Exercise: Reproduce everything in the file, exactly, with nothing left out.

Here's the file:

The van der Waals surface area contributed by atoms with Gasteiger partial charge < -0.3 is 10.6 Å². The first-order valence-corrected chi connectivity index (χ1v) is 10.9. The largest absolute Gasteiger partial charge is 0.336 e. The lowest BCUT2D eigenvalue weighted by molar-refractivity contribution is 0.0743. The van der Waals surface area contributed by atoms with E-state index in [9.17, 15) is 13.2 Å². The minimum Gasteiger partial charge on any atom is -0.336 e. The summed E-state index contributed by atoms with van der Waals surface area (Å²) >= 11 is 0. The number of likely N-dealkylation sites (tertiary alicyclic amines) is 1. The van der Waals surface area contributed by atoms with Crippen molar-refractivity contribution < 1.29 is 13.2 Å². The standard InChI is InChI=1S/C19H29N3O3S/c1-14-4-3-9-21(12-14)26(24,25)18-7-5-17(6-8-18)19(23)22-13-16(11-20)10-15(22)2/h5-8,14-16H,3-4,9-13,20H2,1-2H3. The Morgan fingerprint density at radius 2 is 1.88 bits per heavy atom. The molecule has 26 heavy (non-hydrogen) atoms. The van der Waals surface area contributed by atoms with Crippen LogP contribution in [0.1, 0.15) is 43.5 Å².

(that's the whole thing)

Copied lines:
The van der Waals surface area contributed by atoms with Gasteiger partial charge < -0.3 is 10.6 Å². The first-order valence-corrected chi connectivity index (χ1v) is 10.9. The largest absolute Gasteiger partial charge is 0.336 e. The lowest BCUT2D eigenvalue weighted by molar-refractivity contribution is 0.0743. The van der Waals surface area contributed by atoms with E-state index in [9.17, 15) is 13.2 Å². The minimum Gasteiger partial charge on any atom is -0.336 e. The summed E-state index contributed by atoms with van der Waals surface area (Å²) >= 11 is 0. The number of likely N-dealkylation sites (tertiary alicyclic amines) is 1. The van der Waals surface area contributed by atoms with Crippen molar-refractivity contribution < 1.29 is 13.2 Å². The standard InChI is InChI=1S/C19H29N3O3S/c1-14-4-3-9-21(12-14)26(24,25)18-7-5-17(6-8-18)19(23)22-13-16(11-20)10-15(22)2/h5-8,14-16H,3-4,9-13,20H2,1-2H3. The Morgan fingerprint density at radius 2 is 1.88 bits per heavy atom. The molecule has 26 heavy (non-hydrogen) atoms. The van der Waals surface area contributed by atoms with Crippen LogP contribution in [0.1, 0.15) is 43.5 Å².